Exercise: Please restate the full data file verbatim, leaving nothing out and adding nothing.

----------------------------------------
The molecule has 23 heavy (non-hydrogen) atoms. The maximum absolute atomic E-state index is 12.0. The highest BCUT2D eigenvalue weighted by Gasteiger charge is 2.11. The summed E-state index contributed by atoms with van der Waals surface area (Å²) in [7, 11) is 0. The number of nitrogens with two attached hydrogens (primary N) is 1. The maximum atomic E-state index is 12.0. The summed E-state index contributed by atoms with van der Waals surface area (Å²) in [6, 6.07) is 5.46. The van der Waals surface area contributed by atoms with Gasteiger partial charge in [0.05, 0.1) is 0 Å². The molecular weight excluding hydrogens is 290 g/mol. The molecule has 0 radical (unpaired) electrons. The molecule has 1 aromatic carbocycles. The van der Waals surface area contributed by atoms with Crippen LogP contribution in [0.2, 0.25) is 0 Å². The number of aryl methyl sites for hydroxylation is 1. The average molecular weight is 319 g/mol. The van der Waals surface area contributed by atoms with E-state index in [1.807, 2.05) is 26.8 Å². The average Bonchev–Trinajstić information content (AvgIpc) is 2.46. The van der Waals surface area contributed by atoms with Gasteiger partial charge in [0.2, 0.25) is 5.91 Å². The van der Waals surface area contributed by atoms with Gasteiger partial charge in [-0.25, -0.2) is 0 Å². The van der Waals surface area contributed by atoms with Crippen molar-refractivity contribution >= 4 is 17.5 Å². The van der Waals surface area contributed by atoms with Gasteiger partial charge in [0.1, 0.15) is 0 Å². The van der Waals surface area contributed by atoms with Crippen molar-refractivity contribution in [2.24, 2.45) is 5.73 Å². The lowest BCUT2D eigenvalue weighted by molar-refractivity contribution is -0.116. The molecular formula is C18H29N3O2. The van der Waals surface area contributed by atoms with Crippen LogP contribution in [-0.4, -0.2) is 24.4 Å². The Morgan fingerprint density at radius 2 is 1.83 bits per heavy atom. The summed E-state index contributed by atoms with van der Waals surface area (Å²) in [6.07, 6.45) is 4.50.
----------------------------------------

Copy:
The molecule has 23 heavy (non-hydrogen) atoms. The maximum absolute atomic E-state index is 12.0. The highest BCUT2D eigenvalue weighted by Gasteiger charge is 2.11. The summed E-state index contributed by atoms with van der Waals surface area (Å²) in [7, 11) is 0. The number of nitrogens with two attached hydrogens (primary N) is 1. The maximum atomic E-state index is 12.0. The summed E-state index contributed by atoms with van der Waals surface area (Å²) in [6, 6.07) is 5.46. The van der Waals surface area contributed by atoms with Gasteiger partial charge in [0.05, 0.1) is 0 Å². The molecular weight excluding hydrogens is 290 g/mol. The molecule has 0 radical (unpaired) electrons. The molecule has 1 aromatic carbocycles. The van der Waals surface area contributed by atoms with Crippen LogP contribution in [0.2, 0.25) is 0 Å². The number of aryl methyl sites for hydroxylation is 1. The average molecular weight is 319 g/mol. The van der Waals surface area contributed by atoms with E-state index in [1.807, 2.05) is 26.8 Å². The average Bonchev–Trinajstić information content (AvgIpc) is 2.46. The van der Waals surface area contributed by atoms with Gasteiger partial charge in [0.2, 0.25) is 5.91 Å². The van der Waals surface area contributed by atoms with Gasteiger partial charge in [-0.25, -0.2) is 0 Å². The van der Waals surface area contributed by atoms with Crippen molar-refractivity contribution >= 4 is 17.5 Å². The van der Waals surface area contributed by atoms with Gasteiger partial charge in [0.1, 0.15) is 0 Å². The van der Waals surface area contributed by atoms with Crippen molar-refractivity contribution in [2.24, 2.45) is 5.73 Å². The lowest BCUT2D eigenvalue weighted by molar-refractivity contribution is -0.116. The molecular formula is C18H29N3O2. The van der Waals surface area contributed by atoms with Crippen LogP contribution in [-0.4, -0.2) is 24.4 Å². The Morgan fingerprint density at radius 2 is 1.83 bits per heavy atom. The summed E-state index contributed by atoms with van der Waals surface area (Å²) in [6.07, 6.45) is 4.50.